Leratiomyces ceres found today under an English Oak. This species is an indicator of Psilocybe spp. among other less interesting species (Agrocybe spp. and Psathyrella spp.)

Spotted today after the rain

End of the semester for a lot of folks, so time for my regular reminder: your mental and physical health are more important than school

(I originally wrote this up to share my research with my non-scientific friends and family and realized it fits well within the scope of my blog so here you go)

In most phylogenetic studies, the ultimate goal is to construct a tree that accurately reflects evolutionary relationships between species. We used to do this by entirely comparing anatomy, but once DNA sequencing was introduced, things were revealed to be more complicated than we could have anticipated. In the beginnings of DNA sequencing, we were pretty limited in how much we could sequence. People would sequence a single gene and be pretty pumped about their phylogenetic tree. But with advances in sequencing, we learned that the phylogenetic tree created from a single gene merely reflects the history of that gene, not necessarily the species themselves – each gene has its own evolutionary history. So folks were like, okay, we’ll just get a few more genes and maybe a phylogenetic signal will emerge, a consensus between gene trees, thus giving us the true species tree.

Then there’s my project. We sequenced 962 gene regions – surely such an absurd amount of genes that would tell us a relatively clear story of evolutionary history? But it hasn’t. It’s an absolute mess. There is a profound amount of disagreement between all of the genes, each telling a conflicting story about what happened in the past. And I am fascinated with this mess. I looked into this group of species because we suspected hybridization, and this mess of gene histories further supports that – maybe the reason there are so many mixed signals is because we’re not getting genes that have stayed with a single species throughout time, maybe they’ve have been passed between species.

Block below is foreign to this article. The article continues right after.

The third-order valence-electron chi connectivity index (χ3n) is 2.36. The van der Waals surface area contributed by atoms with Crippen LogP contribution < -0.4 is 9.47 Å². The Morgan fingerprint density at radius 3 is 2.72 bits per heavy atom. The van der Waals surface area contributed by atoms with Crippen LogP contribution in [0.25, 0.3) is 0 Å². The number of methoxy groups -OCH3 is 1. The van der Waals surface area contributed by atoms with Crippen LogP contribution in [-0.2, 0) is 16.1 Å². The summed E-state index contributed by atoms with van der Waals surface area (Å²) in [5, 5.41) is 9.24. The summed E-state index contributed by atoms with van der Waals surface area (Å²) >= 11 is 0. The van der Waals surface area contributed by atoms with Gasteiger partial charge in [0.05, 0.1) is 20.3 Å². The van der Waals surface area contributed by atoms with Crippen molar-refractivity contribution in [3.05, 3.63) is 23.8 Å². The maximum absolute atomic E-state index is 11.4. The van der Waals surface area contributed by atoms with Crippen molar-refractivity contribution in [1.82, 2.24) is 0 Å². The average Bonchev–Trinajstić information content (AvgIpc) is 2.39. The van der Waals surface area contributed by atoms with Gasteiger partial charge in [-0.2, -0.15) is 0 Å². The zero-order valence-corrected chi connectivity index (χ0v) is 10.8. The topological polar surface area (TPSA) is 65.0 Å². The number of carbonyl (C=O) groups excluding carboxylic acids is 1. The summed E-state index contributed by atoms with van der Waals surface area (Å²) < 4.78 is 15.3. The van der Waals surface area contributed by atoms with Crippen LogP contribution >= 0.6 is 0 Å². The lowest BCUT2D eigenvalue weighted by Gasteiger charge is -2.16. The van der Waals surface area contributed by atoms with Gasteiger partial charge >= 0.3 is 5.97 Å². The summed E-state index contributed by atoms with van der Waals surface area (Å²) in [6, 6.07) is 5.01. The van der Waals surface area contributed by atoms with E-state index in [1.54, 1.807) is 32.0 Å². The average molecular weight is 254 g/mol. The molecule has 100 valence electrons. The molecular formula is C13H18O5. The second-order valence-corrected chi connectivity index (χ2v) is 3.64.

Anyway, I am super super pumped. I’ve wrapped up the project for the purposes of the class I’m doing it for, but I am absolutely going to push further. This is so much more exciting to me than a clean and tidy phylogenetic tree!

elephantbitterhead:

fungusqueen:

An ode to Amanita Muscaria. Pictures are mine from the January 2019 Santa Cruz Fungus Fair. I recommend reading this article titled “A Study of Cultural Bias in Field Guide Determinations of Mushroom Edibility Using the Iconic Mushroom, Amanita muscaria, as an Example”

From the abstract of the paper mentioned above: “Mushroom field guides, however, almost universally label
the mushroom as poisonous. We discuss the cultural underpinnings and literary form of
mushroom field guides and demonstrate that they work within a mostly closed intellectual
system that ironically shares many of the same limitations of cultural bias found in traditional
folk cultures, but with the pretense of being modern and scientific.” 

I had never thought about field guides in this light, but having now had it pointed out, it seems obviously correct. 

New information is always coming to light in mycology. Historically, it was common knowledge that the correct method to safely consume Amanita muscaria was by parboiling (this method should not be applied to other mushroom species as Amanita muscaria’s toxins, ibotenic acid and muscimol, are water soluble and can be removed during the process while other mushrooms contain non-water soluble toxins that cannot be removed). But over time, this information has been purposely excluded from field guides, due to cultural bias, however untrue. The article goes into more detail!

An ode to Amanita Muscaria. Pictures are mine from the January 2019 Santa Cruz Fungus Fair. I recommend reading this article titled “A Study of Cultural Bias in Field Guide Determinations of Mushroom Edibility Using the Iconic Mushroom, Amanita muscaria, as an Example”

microcosmicobservations:

I’m presenting my project in a week to the department, and I am so jazzed because I came up with the best title: The Hairy Hybrid History of Vagabond Varieties

I’m presenting my project in a week to the department, and I am so jazzed because I came up with the best title: The Hairy Hybrid History of Vagabond Varieties

Coral Fungi table at the 2019 Humboldt Bay Mycological Society Mushroom Fair

DIY displays at the 2019 Humboldt Bay Mycological Society Mushroom Fair